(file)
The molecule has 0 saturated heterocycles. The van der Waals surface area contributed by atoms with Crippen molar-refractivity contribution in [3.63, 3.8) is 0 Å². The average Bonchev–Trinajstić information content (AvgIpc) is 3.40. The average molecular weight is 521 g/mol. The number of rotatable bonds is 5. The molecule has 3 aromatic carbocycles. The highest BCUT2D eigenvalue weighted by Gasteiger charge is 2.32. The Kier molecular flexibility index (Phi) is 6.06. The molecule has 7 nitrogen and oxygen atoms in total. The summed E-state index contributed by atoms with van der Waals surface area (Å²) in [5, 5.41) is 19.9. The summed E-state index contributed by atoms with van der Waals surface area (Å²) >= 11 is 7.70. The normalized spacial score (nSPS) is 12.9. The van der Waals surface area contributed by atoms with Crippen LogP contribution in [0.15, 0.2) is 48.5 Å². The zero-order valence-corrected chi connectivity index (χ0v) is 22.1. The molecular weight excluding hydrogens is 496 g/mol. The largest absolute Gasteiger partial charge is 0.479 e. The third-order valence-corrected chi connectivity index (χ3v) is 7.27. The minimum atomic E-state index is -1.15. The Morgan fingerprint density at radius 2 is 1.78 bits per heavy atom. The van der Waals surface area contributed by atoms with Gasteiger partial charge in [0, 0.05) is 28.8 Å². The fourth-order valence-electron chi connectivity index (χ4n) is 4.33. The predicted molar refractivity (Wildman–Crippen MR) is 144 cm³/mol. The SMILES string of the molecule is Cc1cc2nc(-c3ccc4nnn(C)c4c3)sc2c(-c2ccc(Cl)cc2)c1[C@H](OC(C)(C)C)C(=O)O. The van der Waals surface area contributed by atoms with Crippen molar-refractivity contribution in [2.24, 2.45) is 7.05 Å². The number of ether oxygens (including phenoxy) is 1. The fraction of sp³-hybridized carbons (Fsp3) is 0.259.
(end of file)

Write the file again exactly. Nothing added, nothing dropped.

The molecule has 0 saturated heterocycles. The van der Waals surface area contributed by atoms with Crippen molar-refractivity contribution in [3.63, 3.8) is 0 Å². The average Bonchev–Trinajstić information content (AvgIpc) is 3.40. The average molecular weight is 521 g/mol. The number of rotatable bonds is 5. The molecule has 3 aromatic carbocycles. The highest BCUT2D eigenvalue weighted by Gasteiger charge is 2.32. The Kier molecular flexibility index (Phi) is 6.06. The molecule has 7 nitrogen and oxygen atoms in total. The summed E-state index contributed by atoms with van der Waals surface area (Å²) in [5, 5.41) is 19.9. The summed E-state index contributed by atoms with van der Waals surface area (Å²) >= 11 is 7.70. The normalized spacial score (nSPS) is 12.9. The van der Waals surface area contributed by atoms with Crippen LogP contribution in [0.15, 0.2) is 48.5 Å². The zero-order valence-corrected chi connectivity index (χ0v) is 22.1. The molecular weight excluding hydrogens is 496 g/mol. The largest absolute Gasteiger partial charge is 0.479 e. The third-order valence-corrected chi connectivity index (χ3v) is 7.27. The minimum atomic E-state index is -1.15. The Morgan fingerprint density at radius 2 is 1.78 bits per heavy atom. The van der Waals surface area contributed by atoms with Gasteiger partial charge in [0, 0.05) is 28.8 Å². The fourth-order valence-electron chi connectivity index (χ4n) is 4.33. The predicted molar refractivity (Wildman–Crippen MR) is 144 cm³/mol. The SMILES string of the molecule is Cc1cc2nc(-c3ccc4nnn(C)c4c3)sc2c(-c2ccc(Cl)cc2)c1[C@H](OC(C)(C)C)C(=O)O. The van der Waals surface area contributed by atoms with Crippen molar-refractivity contribution in [2.24, 2.45) is 7.05 Å². The number of ether oxygens (including phenoxy) is 1. The fraction of sp³-hybridized carbons (Fsp3) is 0.259.